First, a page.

Ms Sushma Shivananda, P G Student from CMC Vellore highlighted the observation that female patients were more likely to be cared for in the charitable hospice even when there was a relative at home. Palliative care services need to be aware of the potential disadvantaged status of terminally ill women who when well are the more likely caregiver!

Two papers on the introduction of the Indian integrated care pathway were presented demonstrating the experience in Calicut (Ms Shyni N, Institute of Pain and Palliative Care) and Bangalore (Dr Stanley C Macaden).This has led to better documentation on aspects of end of life care. This will benefit the subsequent audits which are an intended part of this approach to universally improve end of life care.Guidelines may carry the danger that they unwittingly replace the health care team’s clinical observations and one must remember that integrated care pathways are an aide-memoire and not a formula.

Psychosocial aspects of care often fall into second place after physical care.However their importance and value were well documented in two papers:

  1. First, the value of screening for depression or significant mood changes on a regular basis produces dividends and this has been confirmed with the experience of Dr Ravinder Mohan and Ms JaspalKaur in their paper from Cansupport, New Delhi.They presented the use of the General Health Questionnaire(GHQ) with 100 patients who when required could be offered appropriate therapies.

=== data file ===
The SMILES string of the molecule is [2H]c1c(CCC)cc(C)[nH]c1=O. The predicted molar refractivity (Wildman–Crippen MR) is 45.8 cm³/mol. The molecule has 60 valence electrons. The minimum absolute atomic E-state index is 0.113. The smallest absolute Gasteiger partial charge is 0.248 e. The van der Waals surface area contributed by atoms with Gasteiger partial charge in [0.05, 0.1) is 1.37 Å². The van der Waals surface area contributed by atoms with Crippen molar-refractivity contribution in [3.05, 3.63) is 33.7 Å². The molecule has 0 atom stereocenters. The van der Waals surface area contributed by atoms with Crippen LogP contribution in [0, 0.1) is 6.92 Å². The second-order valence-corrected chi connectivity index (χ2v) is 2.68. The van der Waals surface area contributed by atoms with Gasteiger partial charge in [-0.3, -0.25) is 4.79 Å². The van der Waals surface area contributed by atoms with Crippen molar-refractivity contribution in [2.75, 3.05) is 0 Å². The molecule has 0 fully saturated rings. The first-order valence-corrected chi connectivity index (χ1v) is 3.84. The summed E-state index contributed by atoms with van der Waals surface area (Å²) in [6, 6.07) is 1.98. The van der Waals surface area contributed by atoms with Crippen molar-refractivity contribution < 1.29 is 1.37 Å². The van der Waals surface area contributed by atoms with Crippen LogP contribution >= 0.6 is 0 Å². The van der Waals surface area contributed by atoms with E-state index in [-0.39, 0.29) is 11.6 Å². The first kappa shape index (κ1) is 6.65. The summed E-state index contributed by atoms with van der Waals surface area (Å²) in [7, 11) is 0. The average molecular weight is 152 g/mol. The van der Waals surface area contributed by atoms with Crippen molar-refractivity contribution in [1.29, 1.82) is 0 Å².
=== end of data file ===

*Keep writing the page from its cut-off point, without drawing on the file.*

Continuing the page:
2. Secondly, Mr Jose Pulimootil, Co-ordinator of “Footprints”, a project initiated by Institute of Palliative Medicine, Kozhikode,presented its work and experience with paraplegic and other bedfast patients with progressive chronic illness.Previous studies in Kerala have highlighted the plight of these people who can become isolated and despondent at home.This venture demonstrates the value of bringing this group of patients together and targeting their psychosocial needs and achieving encouraging results.Follow up information on this and the other studies would be welcome at future conferences. It is vital that all investigators continue their good work recruiting adequate numbers of patients and show evidence of sustained benefit for them.